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California Farm Employment and Farm Workers

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November 22, 2022

California agriculture employs up to 900,000 workers sometime during a typical year to fill 425,000 full-time equivalent jobs, that is, average employment is 425,000, but more than twice this many unique individuals are employed on the state’s farms sometime during the year due to seasonality and worker turnover.

There is a 2-1 ratio between unique workers and average employment in CA ag

There is a 2-1 ratio between unique workers and average employment in CA ag
  2018 2019 2020 2021
Unique Workers 874,314 900,279 894,691 858,690
Average Ag Employment 419,800 420,100 404,300 407,800

About 90 percent of the state’s hired farm workers were born in Mexico. Of the average 880,000 unique farm workers in recent years, almost 800,000 were born in Mexico, including over 770,000 who are settled in the US and 30,000 who work in California seasonally as H-2A workers.

California has 90% settled Mexican-born workers and 5% H-2A workers

Most of the settled Mexican-born farm workers were in their 20s and 30s when they arrived in the 1990s and early 2000s and are now in their 40s and 50s. Over half of settled Mexican-born farm workers are unauthorized, and most have US-born and -educated children who shun seasonal farm jobs.

Most US-educated children of seasonal farm workers shun farm work

The fresh blood in the farm workforce are Mexican H-2A workers who are a decade younger than settled Mexican-born workers and who often brought to farms by farm labor contractors. H-2A workers cost more per hour, often $25 to $30 including transportation, housing, and other costs, versus $20 to $25 an hour for US workers, including wages, benefits, and payroll taxes. However, H-2A workers are 15 to 30 percent more productive than settled US workers and are tied by contracts to their employers, which provides labor insurance to producers of perishable crops.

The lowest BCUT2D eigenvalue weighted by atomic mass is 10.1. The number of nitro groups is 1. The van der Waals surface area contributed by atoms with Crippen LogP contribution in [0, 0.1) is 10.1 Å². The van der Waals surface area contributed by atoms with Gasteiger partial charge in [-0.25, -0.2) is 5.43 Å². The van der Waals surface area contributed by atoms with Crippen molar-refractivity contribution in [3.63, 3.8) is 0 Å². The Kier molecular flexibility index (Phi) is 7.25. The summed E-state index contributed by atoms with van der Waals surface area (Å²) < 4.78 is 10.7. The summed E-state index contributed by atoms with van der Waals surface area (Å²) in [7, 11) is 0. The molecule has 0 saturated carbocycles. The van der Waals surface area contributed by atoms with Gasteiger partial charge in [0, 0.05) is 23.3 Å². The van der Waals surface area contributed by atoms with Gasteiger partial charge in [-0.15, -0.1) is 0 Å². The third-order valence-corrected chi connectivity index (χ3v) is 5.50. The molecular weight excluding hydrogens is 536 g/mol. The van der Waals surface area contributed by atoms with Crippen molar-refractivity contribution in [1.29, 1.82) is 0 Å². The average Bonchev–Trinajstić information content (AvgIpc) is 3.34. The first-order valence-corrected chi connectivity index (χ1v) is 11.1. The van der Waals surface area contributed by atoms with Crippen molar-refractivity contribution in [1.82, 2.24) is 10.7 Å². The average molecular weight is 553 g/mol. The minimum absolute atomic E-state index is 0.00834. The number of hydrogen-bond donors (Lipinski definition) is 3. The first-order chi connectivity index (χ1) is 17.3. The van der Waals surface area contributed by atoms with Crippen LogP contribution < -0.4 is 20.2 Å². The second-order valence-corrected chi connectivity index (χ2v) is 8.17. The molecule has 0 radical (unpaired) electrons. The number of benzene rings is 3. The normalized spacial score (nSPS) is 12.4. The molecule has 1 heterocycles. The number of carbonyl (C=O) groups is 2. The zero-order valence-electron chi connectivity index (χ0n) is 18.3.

Most H-2A workers are younger and more productive than US farm workers

California has a third of US farm employment and 10 percent of US H-2A workers. Half of US farm employment is in the Pacific states of CA, OR, and WA, where the H-2A program is expanding rapidly. Within California, the H-2A program is expanding fastest in coastal areas, where high housing costs are shrinking the settled farm workforce.

Employment. Average employment in California agriculture (NAICS 11) rose in the 21st century, from 376,000 in 2002 to a peak of 424,000 in 2016 before falling during covid to 410,000 in 2020 and 2021. The number of agricultural establishments fell from 23,600 to 16,900 between 2001 and 2021, down 28 percent, and average weekly wages rose over 100 percent to $784 in 2021.

Employment in California agriculture rose slower than overall California employment. Average UI-covered employment in California rose by 15 percent to 14.6 million between 2001 and 2021, and average weekly wages rose 111 percent to $1,660. Weekly wages in agriculture were about half of average statewide weekly wages between 2001 and 2021. The ratio of farm to nonfarm wages peaked at 52 percent in 2016 and was 47 percent in 2021, which was the average farm-nonfarm wage ratio in the 21st century.

There are three major subsectors within agriculture: crops, livestock, and crop support. Direct-hire employment in crops (111) averaged 158,000 in 2021 and ranged from a high of 177,000 in October to a low of 130,000 in January, a peak-trough ratio of 1.4. Direct-hire crop employment fell 10 percent between 2001 and 2021, and the number of crop establishments fell a third, from 14,200 to 9,300. Average weekly wages more than doubled in nominal terms to $833 a week in 2021, and rose faster between 2011 and 2021 than in the first decade of the 21st century.

Direct-hire crop employment (blue) fell as CS (orange) and FLC (gray) employment rose

Employment in California livestock (112) was stable in the 21st century at 28,000, with little month-to-month variation. Livestock workers are concentrating on fewer and larger farms; the number of livestock establishments fell 30 percent from 2001 to 2021, from 3,600 to 2,500. The average weekly wages of livestock workers doubled in nominal terms to $930 a week in 2021, almost $100 a week more than for direct-hire crop workers.

Crop support employment (1151) rose 40 percent in the 21st century to an average 217,000 in 2021. BLS does not provide monthly employment data for crop support establishments, which likely have higher peak-trough ratios than direct-hire crop establishments because nonfarm crop support employers often bring workers to farms to perform specific seasonal tasks. Some crop support employers keep their employees busy year-round, but most hire workers to fill crews as needed.